Into the Wild: Trolling on the Ice: perch and carp on the line
Trolling for fish is a common technique used for locating fish during the open water months.
As I have discussed before, fish such as walleye, perch, trout (brown, rainbow, lake, splake), and crappie are constantly on the move in the winter, primarily following schools of bait. While these fish will hold on structure such as rock piles, weed lines, sunken timber, and drop off’s, they tend to move too. They move to various locations on a water body based on a barometric pressure, ice thickness, and water temperature. In order to catch them, you’ll need to move to.
In the summer, I am constantly trolling using crank baits, stick baits, and live bait rigs to locate the schools of fish. Using the boat’s electronics, fish in open water or holding on structure are located.
With the development of electronics for ice fishing, (as discussed in my January article) finding fish on the hard water has become easier than ever before. The use of the Vexilar Fl-18 gives me the ability find fish, determine where weed beds are, see if there is a hard bottom, and determine if fish are present as soon as the hole is drilled through the ice.
Using the Vexilar started many years ago when we targeted lake trout on Lake George, Schroon Lake, and Otsego Lake in deep, open water.
Using printed maps of the lakes, a starting points would be determined primarily based on water depth and structure, and holes would be drilled. The transducer would be placed in the hole and if fish were there, we would start fishing. If not, another hole would be drilled 20-50 yards away along a predetermined course. We quickly found that by constantly moving, schools of trout could be found and our success rate was much higher than if we were sitting in one location and waiting for them to show up.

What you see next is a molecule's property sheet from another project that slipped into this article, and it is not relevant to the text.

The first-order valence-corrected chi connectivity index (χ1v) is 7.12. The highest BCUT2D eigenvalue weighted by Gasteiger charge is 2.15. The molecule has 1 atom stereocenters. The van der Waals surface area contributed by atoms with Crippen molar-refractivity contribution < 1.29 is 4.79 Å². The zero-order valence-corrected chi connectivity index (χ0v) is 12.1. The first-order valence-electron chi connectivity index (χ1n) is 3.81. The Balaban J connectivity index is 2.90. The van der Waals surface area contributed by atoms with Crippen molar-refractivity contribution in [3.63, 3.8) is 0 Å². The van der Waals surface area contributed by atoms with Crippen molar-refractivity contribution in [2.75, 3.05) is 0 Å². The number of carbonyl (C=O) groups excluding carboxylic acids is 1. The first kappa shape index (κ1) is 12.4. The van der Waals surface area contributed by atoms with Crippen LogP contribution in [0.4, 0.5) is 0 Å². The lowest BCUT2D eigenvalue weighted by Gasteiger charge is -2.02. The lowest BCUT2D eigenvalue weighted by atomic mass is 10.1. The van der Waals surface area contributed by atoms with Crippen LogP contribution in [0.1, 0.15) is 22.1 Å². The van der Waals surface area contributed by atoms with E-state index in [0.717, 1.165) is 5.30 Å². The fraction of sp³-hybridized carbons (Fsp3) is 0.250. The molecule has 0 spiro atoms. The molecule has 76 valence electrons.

Trolling for species that inhabit weed beds, such as perch, crappie, pickerel, pike, and walleye is very similar.
Most dedicated perch fishermen you see on Lake George and Lake Champlain never set tip-ups or stay in one location. They drill small 4-inch holes and continually move to find, and stay, with the schools of perch. Its normal to find fish and stay on them for a short time, catching numerous fish only to have the bite shut off. That’s your cue to move too since the school of fish has moved on.
Holes drilled in a grid pattern and spaced every 10-15 yards over the weed bed is an effective method to find the schools.
On a recent trip for perch, to start, holes were drilled where I knew the depth would be roughly 10 feet then is a grid pattern, holes were drilled out to a depth of 20 feet.
Tip-ups were set with small shiners and fat head minnows on #12 treble hooks. Within 10 minutes we had our first flag and a beautiful 12” perch was brought up through the hole. Accompanying me this day was a father and son on their first ice fishing trip ever. After a short time, certain tip-ups were constantly going off showing us that the school of perch were in a certain area of the bay.
Additional holes were drilled around this area and the Vexilar revealed active fish. We started jigging using Hali Sukkula jigs and small silver spoons tipped with the tails of bait fish. These jigs provide great flash for attracting fish and 6 inches above the jig, I tie on a custom hand tied fly, a bead head nymph that imitates the small aquatic insects that these fish feed on all winter.
About 30 percent of the fish taken were on the nymph, and even a few doubles on the rig were caught.
By moving around the lake and using electronics to find active schools rather than be an ambush predator and waiting, your success rate of catching target species will be much higher. Expect to drill up to 60 holes per day.
When fishing with young kids, being on the move keeps them engaged in the fishing experience throughout the day and they’ll enjoy the trip much more. Trolling while ice fishing is an exciting and tried and true method to catch more fish and stay active all day.
If you want to talk fishing I’ll be at the ADK Outdoorsman Show at the Johnstown Moose Club on Feb. 10, and talking turkey hunting at the First Baptist Church of Westerlo’s 2018 Sportsman’s Dinner that night. For tickets to the Westerlo dinner call Kelly at (518) 669-3932.